Tom Plate’s Conversations with Lee Kuan Yew: Some Wise Words for Dysfunctional Western Democracies
When the history of the 21st century is written, Afghanistan will matter little. But the rise of China modeled on the pragmatic, soft-authoritarian template of Lee Kuan Yew’s Singapore will be seen as the game changer of our time. Plate has had the uncommon vision, for a Western journalist, to see this. And his book could not be more relevant at a moment when recession, debt and dysfunction are plaguing the West while Asia strides boldly into the future.
At a time when it appears that democracies are becoming ungovernable, a discourse on the ways and means of good governance by the neo-Confucian master thinker of modern Asia could not be more useful. …
Though putting it into terms of the Western mind, Plate gets it right in the end: Lee Kuan Yew is a mix of Plato and Machiavelli. Lee, he points out, not only believes in the reasoned rule of a learned elite. Over the years, he has employed the practical political genius of a city-state Prince to make it a reality.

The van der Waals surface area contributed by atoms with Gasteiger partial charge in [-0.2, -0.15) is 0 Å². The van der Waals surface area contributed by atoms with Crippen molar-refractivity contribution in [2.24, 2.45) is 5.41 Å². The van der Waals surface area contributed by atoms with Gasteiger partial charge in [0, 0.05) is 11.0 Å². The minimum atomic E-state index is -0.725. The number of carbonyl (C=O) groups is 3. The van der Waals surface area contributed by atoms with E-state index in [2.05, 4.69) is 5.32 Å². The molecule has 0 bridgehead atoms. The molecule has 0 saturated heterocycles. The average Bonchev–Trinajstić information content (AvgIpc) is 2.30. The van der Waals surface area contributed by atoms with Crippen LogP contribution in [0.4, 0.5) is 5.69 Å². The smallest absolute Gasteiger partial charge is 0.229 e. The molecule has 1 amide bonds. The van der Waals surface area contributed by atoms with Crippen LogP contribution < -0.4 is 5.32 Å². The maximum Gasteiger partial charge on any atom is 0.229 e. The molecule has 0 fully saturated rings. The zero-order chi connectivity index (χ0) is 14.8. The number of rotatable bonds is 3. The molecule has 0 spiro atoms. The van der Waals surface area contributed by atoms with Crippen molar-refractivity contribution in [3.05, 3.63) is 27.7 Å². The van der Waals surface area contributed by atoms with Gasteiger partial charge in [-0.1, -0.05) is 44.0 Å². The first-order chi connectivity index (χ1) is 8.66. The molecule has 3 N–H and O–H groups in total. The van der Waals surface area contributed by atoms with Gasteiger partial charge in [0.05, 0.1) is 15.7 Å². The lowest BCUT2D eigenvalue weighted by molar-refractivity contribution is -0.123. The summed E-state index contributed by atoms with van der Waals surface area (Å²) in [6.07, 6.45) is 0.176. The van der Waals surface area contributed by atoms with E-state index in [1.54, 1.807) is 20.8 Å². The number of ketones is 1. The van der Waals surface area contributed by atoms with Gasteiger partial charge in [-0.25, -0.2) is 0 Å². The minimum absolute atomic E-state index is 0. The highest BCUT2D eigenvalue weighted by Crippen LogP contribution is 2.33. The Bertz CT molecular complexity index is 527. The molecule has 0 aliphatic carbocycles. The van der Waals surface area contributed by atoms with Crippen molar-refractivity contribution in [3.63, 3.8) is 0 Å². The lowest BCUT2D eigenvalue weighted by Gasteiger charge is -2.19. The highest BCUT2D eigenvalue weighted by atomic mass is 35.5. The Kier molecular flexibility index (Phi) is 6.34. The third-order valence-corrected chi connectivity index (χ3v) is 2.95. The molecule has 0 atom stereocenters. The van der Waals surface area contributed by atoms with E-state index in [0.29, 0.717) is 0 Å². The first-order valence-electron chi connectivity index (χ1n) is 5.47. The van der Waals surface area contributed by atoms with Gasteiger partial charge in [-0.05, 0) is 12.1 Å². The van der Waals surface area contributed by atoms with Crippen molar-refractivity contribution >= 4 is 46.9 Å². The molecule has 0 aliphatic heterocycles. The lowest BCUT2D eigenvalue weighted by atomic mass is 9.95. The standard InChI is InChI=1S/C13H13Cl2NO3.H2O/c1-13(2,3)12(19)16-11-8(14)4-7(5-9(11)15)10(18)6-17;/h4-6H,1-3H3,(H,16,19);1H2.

Here is how Plate sums up Lee’s worldview: “Sustained and sustainable progress is possible only when a gifted, empowered elite is in more or less in complete control of policy. The complete corollary to that is his belief that politics that includes significant decision-making by the unqualified — or by well-organized narrow interests, the lobbies — is the enemy of superior public policy. This leads to the third forbidden thought: that democracy, at its one-man, one-vote purest, is almost always the enemy of a practical, here-and-now, best-we-can-get utopia.”
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Tags: conversations with lee kuan yew, huffington post, lee kuan yew, nathan gardels, tom plate